Ramapo officials: Poor service leads town to cut ties with emergency service

The town of Ramapo announced Tuesday it's no longer sending 911 calls to the Ramapo Valley Ambulance Corps.
The announcement followed years of disagreements between leaders of the volunteer organization and the town over finances and service response times.
"After giving them opportunities to fix the problem, we had no choice but to cease dispatching them through the town's 911 emergency dispatch system," said Ramapo Town Supervisor Michael Specht.
Spring Hill Community Ambulance Corps in Spring Valley and William P. Faist Volunteer Ambulance Corps in Chestnut Ridge will jointly cover the town's emergency calls.
"Today, we are happy to step up and start servicing the residents of both Hillburn and Sloatsburg. We would like to thank the Town of Ramapo, the Villages of Sloatsburg, Suffern, and Hillburn, and their residents, for the opportunity and their continued trust and faith in Spring Hill Community Ambulance," wrote Ephriam Tauber, Spring Hill Community Ambulance Corps Chief.
"It will be our privilege to continue to serve our fellow residents by providing high-level care and rapid response to the additional areas of the Town of Ramapo. We recognize the need presented to us and are ready to ensure when the call for help is received, care is ready to respond 24 hours a day, seven days a week," wrote Lisa Goldberg, William P. Faist Volunteer Ambulance Corps Board of Directors chair.
Specht said the decision to cut ties with RVAC came down to missed dispatch calls, delayed response times, failure to cooperate on financial reports and a lack of effort to correct outstanding issues.
"The only thing that factored into this decision was the lapses in service and the failure to rectify it. The lawsuit did not have a bearing in on it," said Specht.
The corps previously filed a lawsuit against the town claiming it has taken steps to put the organization out of business by directing 911 calls to other locations and withholding critical funds — allegations the town denies.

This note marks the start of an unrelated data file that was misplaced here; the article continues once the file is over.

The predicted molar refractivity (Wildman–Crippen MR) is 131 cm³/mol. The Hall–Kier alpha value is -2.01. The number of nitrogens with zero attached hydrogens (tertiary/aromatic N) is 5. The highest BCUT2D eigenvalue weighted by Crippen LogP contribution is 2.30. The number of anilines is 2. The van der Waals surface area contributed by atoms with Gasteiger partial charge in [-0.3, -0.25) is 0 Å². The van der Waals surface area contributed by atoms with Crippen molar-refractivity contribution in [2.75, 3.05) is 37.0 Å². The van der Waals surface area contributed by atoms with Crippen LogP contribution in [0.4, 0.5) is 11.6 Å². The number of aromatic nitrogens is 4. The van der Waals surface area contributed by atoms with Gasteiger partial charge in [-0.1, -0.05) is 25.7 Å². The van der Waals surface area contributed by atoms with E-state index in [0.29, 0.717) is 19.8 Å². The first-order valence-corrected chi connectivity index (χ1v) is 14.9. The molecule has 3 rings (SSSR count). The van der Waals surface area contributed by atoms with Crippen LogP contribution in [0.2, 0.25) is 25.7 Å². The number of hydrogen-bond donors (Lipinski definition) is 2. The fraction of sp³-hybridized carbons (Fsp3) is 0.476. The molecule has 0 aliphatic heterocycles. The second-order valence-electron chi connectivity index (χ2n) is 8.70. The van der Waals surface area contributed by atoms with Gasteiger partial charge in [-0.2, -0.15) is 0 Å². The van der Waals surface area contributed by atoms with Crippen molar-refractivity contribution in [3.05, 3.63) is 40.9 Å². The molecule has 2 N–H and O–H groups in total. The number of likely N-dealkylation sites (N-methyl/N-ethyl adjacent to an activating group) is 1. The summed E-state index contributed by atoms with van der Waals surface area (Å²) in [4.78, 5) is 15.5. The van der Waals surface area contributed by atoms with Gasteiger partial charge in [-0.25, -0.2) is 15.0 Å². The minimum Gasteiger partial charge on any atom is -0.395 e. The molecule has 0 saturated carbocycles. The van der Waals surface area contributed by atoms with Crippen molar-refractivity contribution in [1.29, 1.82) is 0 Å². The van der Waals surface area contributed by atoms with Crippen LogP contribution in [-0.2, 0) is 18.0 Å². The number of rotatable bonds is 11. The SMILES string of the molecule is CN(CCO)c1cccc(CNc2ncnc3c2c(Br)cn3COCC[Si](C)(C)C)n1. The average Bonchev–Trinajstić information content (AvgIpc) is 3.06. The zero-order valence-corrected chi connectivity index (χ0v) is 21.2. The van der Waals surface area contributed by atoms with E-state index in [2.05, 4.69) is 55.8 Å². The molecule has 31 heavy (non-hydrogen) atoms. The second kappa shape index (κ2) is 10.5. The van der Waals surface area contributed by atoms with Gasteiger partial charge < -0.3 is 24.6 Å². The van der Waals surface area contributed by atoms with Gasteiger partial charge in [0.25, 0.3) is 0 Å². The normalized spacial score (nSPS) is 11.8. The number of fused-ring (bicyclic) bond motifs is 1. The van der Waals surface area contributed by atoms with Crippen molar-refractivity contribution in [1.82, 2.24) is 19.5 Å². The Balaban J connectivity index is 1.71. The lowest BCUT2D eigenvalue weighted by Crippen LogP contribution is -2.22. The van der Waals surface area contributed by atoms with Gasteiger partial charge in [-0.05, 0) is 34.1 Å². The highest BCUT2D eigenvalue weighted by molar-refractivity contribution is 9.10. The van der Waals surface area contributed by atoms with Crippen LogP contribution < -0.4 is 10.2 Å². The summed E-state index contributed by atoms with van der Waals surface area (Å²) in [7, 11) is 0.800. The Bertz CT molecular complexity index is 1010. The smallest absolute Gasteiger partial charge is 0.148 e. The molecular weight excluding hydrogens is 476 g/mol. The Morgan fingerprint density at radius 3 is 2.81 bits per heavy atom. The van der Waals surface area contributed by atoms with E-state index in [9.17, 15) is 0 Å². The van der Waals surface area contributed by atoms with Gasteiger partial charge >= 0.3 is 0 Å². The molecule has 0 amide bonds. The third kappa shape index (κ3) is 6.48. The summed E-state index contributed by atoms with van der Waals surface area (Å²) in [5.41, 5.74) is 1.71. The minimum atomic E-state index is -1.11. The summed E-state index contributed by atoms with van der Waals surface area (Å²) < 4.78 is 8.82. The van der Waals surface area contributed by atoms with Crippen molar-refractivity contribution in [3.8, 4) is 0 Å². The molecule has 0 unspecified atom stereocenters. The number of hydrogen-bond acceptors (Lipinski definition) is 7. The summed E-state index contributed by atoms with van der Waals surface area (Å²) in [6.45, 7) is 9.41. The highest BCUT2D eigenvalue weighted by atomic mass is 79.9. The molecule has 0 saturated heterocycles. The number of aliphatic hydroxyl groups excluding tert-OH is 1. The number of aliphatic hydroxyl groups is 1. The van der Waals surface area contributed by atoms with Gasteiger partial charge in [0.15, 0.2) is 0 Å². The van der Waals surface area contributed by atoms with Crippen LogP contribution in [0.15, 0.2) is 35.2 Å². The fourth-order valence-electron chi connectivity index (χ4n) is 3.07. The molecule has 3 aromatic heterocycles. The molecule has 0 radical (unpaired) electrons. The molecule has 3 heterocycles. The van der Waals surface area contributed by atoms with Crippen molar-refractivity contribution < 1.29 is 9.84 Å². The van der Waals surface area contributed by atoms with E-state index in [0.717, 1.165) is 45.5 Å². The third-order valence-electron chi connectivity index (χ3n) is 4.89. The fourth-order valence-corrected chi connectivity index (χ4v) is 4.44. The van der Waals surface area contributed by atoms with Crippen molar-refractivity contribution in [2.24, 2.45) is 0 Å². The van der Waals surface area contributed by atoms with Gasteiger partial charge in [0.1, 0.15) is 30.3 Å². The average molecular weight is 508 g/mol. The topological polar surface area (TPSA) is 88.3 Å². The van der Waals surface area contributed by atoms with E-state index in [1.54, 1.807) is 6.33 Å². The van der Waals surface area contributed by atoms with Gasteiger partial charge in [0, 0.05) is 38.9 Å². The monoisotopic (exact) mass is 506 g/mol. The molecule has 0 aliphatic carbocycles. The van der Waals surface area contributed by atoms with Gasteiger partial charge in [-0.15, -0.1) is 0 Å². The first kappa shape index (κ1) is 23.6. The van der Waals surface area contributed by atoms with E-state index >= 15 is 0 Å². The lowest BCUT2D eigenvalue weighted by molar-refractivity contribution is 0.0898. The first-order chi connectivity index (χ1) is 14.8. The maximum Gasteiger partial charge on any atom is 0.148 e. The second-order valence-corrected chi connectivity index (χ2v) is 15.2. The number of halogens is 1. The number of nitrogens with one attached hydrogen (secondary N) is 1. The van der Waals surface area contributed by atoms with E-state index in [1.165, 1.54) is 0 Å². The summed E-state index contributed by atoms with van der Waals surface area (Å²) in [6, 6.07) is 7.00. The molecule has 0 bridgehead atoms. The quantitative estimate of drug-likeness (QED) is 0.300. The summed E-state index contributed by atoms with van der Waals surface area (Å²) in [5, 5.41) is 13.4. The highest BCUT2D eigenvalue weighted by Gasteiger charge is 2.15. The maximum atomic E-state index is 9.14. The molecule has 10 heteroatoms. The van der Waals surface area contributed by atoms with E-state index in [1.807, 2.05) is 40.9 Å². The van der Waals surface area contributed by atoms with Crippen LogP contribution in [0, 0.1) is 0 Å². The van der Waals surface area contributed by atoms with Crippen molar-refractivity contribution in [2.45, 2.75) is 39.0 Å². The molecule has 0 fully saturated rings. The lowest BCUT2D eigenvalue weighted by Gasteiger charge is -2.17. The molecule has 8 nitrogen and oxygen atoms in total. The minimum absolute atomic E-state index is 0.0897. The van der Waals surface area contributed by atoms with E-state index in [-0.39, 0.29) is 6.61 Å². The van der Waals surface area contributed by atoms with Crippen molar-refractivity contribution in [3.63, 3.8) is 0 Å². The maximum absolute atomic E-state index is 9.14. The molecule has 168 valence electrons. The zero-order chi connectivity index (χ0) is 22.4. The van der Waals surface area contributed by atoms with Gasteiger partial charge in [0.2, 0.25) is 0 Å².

Specht added the ongoing litigation has nothing to do with Tuesday's decision.
The attorney representing RVAC leadership has not yet responded to News 12's request for comment.
"The town did plenty of underhanded things towards RVAC but there's a lot of faults with the RVAC leadership in itself," said Izzy Landau, a 20-year member of the Ramapo Valley Ambulance Corps.
Landau does worry about the impact this decision will have on providing emergency services to the town.
"It's going to take a little longer for members to get to the building, therefore, delaying the response time," said Landau.
Ultimately, Landau puts some of the blame on RVAC's leadership for making unilateral decisions and keeping volunteers in the dark.
"A lot of people were leaving. A lot of people were getting kicked out for the wrong reasons because they didn't agree with the leadership's point of view."
Specht says the town board is now working on finding satellite locations to house ambulances closer to where RVAC was located to decrease response times to those residents.
Leaders with RVAC have not yet responded to News 12's request for comment.